Rahul Gandhi, new Congress chief, says Modi taking India back to medieval age

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Rahul Gandhi, new Congress chief, says Modi taking India back to medieval age

While the Congress took India to the 21st century, Narendra Modi was taking her back to medieval times, the Congress president Rahul Gandhi said.

Rahul Gandhi officially became the leader of the Congress party on a chilly Saturday morning in New Delhi, as outgoing president Sonia Gandhi, former Prime Minister Manmohan Singh and several leaders of the Grand Old Party watched on.

Rahul Gandhi is the 49th president of the Indian National Congress, the party most closely associated with the Indian freedom struggle, and the primary Opposition party to Narendra Modi's BJP. He is the sixth member of his own family - the Nehru-Gandhi dynasty - to lead the party.

His family predecessors in the role were Motilal Nehru, Jawaharlal Nehru, Indira Gandhi, Rajiv Gandhi, and Sonia Gandhi. Three of them were prime ministers.

Rahul Gandhi wasted no time in attacking Narendra Modi's government, saying "those in power" were shaped by the structures that keep India poor. Politics, he said, was being used not to uplift people, but to crush them.

While the Congress took India to the 21st century, Narendra Modi was taking her back to medieval times, the new INC president said.

But the Congress' respect for all Indians extended to the BJP, Rahul Gandhi claimed. "We do not fight hate with hate."

HAD FELT RAJIV'S, INDIRA'S SACRIFICES WOULD GO IN VAIN: SONIA

Sonia Gandhi, whose nearly two-decade long reign as president ends today, watched as her son received an election certificate - that was the precise moment when Rahul Gandhi became the leader of the party. Manmohan Singh said her leadership had been "powerful."

Sonia blessed her son, in a speech that was briefly interrupted by loud fireworks. She waited for several seconds before the ill-timed pyrotechnic celebration ended.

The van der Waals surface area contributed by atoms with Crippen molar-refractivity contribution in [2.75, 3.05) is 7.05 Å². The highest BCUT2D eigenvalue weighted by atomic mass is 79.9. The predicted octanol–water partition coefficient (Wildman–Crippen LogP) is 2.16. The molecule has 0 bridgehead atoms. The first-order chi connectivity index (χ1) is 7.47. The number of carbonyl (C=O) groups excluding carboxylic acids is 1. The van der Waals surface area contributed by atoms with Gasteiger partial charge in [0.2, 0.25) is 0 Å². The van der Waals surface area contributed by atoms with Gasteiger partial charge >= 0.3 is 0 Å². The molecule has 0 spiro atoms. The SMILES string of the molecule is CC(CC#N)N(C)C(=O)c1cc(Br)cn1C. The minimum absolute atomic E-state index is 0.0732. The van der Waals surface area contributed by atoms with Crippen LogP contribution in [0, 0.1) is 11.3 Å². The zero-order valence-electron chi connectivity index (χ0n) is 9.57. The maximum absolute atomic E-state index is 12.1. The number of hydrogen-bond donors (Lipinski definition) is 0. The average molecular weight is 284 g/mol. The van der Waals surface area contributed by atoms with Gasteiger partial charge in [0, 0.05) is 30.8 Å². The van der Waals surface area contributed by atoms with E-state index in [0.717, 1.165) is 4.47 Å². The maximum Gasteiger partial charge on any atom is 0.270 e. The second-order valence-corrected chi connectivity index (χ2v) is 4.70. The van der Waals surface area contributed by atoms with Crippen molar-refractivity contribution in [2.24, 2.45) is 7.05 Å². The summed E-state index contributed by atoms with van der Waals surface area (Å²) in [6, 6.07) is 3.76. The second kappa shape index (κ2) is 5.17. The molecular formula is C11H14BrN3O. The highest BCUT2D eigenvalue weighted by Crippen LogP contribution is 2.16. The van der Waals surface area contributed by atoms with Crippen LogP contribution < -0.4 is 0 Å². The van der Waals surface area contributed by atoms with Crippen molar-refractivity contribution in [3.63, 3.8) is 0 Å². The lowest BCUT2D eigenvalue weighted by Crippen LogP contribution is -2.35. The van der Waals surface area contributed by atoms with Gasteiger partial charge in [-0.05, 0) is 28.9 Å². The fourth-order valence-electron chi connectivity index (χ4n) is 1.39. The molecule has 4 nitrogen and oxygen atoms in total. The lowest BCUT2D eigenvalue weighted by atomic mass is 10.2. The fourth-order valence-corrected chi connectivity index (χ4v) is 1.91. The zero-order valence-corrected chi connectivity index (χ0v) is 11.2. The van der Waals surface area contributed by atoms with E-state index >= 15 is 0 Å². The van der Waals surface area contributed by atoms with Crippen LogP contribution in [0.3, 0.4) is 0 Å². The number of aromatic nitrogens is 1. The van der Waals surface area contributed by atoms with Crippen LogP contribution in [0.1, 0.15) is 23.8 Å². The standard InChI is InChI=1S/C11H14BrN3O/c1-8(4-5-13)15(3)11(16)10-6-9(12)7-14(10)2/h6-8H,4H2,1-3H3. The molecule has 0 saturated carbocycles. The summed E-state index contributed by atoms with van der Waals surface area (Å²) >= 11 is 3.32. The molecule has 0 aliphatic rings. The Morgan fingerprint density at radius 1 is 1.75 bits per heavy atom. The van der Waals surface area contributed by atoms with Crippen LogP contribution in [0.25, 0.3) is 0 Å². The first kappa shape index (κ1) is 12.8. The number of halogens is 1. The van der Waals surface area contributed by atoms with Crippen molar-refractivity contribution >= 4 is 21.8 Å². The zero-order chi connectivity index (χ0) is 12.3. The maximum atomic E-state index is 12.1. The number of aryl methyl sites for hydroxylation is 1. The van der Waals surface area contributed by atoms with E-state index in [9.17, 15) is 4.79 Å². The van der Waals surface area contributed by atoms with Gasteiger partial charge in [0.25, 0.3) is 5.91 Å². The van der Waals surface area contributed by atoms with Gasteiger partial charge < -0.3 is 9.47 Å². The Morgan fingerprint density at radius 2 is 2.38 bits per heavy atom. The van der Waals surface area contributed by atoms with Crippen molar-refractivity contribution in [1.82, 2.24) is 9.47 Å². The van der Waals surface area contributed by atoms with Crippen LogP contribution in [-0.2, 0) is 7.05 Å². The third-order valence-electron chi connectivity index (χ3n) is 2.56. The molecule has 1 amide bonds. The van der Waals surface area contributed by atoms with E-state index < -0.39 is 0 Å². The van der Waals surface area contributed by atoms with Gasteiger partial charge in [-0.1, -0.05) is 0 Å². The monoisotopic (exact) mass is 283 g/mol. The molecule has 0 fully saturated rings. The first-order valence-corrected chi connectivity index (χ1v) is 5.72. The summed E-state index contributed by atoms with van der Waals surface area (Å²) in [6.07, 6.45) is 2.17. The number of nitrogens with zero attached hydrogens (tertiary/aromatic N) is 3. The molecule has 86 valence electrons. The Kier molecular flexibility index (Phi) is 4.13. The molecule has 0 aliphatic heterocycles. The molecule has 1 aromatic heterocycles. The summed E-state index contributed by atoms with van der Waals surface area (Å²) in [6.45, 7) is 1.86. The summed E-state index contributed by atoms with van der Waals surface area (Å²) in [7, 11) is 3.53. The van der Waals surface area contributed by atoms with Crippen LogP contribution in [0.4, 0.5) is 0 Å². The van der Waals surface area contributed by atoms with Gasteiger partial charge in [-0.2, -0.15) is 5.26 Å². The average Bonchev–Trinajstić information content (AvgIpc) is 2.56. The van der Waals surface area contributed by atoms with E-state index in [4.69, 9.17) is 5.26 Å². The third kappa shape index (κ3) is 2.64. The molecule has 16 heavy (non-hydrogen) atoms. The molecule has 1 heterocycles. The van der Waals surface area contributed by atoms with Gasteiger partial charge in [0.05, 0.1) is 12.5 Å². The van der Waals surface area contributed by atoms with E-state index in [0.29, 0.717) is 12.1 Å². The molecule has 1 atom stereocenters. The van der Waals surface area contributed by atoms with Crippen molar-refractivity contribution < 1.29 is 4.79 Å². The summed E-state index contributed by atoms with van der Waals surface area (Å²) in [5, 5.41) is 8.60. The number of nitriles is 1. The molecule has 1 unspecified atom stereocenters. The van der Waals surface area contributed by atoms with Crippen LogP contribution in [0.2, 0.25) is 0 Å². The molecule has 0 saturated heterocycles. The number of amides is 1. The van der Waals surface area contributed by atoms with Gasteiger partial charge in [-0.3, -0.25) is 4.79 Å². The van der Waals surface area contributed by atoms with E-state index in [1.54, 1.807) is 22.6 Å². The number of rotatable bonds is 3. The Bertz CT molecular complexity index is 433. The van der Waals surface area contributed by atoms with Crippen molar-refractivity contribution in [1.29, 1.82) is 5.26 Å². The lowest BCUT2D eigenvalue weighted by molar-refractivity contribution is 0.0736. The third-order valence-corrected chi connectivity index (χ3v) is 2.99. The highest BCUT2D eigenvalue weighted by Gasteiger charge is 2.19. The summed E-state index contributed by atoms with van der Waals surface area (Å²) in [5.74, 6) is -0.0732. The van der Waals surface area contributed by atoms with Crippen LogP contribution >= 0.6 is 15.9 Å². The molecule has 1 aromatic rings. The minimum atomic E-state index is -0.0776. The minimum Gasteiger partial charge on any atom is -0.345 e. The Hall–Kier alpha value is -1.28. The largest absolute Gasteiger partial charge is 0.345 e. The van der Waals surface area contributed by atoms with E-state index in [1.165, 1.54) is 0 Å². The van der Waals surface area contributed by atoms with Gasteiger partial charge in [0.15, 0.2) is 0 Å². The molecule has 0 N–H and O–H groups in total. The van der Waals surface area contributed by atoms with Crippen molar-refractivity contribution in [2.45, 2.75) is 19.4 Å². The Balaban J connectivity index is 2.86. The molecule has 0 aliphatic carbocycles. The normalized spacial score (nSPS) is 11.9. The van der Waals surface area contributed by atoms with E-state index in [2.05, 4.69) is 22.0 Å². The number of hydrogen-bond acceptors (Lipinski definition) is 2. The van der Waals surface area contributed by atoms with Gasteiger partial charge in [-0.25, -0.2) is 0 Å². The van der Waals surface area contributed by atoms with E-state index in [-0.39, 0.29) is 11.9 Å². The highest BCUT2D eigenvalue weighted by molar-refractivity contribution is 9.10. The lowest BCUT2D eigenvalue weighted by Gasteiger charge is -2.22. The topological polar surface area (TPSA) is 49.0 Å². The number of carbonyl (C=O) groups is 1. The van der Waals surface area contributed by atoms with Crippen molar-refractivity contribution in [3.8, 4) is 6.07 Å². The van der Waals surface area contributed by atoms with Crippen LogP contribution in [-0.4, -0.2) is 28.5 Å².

"20 years back, when you gave me this responsibility and I was standing here, I was very nervous," she said. "When I realized the Congress was getting weak, and communal forces started making their place, I felt that the sacrifices of Indira ji and Rajiv ji would go in vain, I decided to join politics for the country."

Sonia said Indira Gandhi's death changed her life forever. "I felt I had lost my mother," she explained.

"Back then, I used to look at politics from a different viewpoint. I wanted to keep my husband and children away from it. But my husband took a huge responsibility upon himself."

"Indira ji passed away, after which Rajiv ji also passed away, my support was taken away from me and it took me a long while to come to terms with it," she said.

"When I entered politics, as far as I remember, the Congress was only in government in three states and we were far from being in majority in the Centre. But one-by-one, we worked hard and formed goverments in almost two dozen states."

Today's Congress is nowhere as powerful, and Rahul Gandhi's challenge will be to change that. The Grand Old Party is in power only in a handful of states, and with several others going to polls next year, Rahul will hope to get a few wins under his belt.

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